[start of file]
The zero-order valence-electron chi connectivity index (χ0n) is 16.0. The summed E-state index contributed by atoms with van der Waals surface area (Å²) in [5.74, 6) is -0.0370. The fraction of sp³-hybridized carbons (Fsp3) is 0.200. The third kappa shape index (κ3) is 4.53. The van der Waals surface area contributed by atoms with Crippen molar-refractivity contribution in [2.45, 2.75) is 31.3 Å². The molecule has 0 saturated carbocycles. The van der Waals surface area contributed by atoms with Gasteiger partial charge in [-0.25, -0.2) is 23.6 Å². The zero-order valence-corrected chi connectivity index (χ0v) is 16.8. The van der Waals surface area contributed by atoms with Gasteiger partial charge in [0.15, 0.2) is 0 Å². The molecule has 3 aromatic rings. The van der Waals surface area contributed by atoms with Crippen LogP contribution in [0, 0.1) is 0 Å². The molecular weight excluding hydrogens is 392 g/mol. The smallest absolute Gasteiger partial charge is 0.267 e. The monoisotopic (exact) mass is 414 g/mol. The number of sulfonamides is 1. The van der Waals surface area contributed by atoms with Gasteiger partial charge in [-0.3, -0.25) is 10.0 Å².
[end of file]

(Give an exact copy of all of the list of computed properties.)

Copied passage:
The zero-order valence-electron chi connectivity index (χ0n) is 16.0. The summed E-state index contributed by atoms with van der Waals surface area (Å²) in [5.74, 6) is -0.0370. The fraction of sp³-hybridized carbons (Fsp3) is 0.200. The third kappa shape index (κ3) is 4.53. The van der Waals surface area contributed by atoms with Crippen molar-refractivity contribution in [2.45, 2.75) is 31.3 Å². The molecule has 0 saturated carbocycles. The van der Waals surface area contributed by atoms with Gasteiger partial charge in [-0.25, -0.2) is 23.6 Å². The zero-order valence-corrected chi connectivity index (χ0v) is 16.8. The van der Waals surface area contributed by atoms with Gasteiger partial charge in [0.15, 0.2) is 0 Å². The molecule has 3 aromatic rings. The van der Waals surface area contributed by atoms with Crippen LogP contribution in [0, 0.1) is 0 Å². The molecular weight excluding hydrogens is 392 g/mol. The smallest absolute Gasteiger partial charge is 0.267 e. The monoisotopic (exact) mass is 414 g/mol. The number of sulfonamides is 1. The van der Waals surface area contributed by atoms with Gasteiger partial charge in [-0.3, -0.25) is 10.0 Å².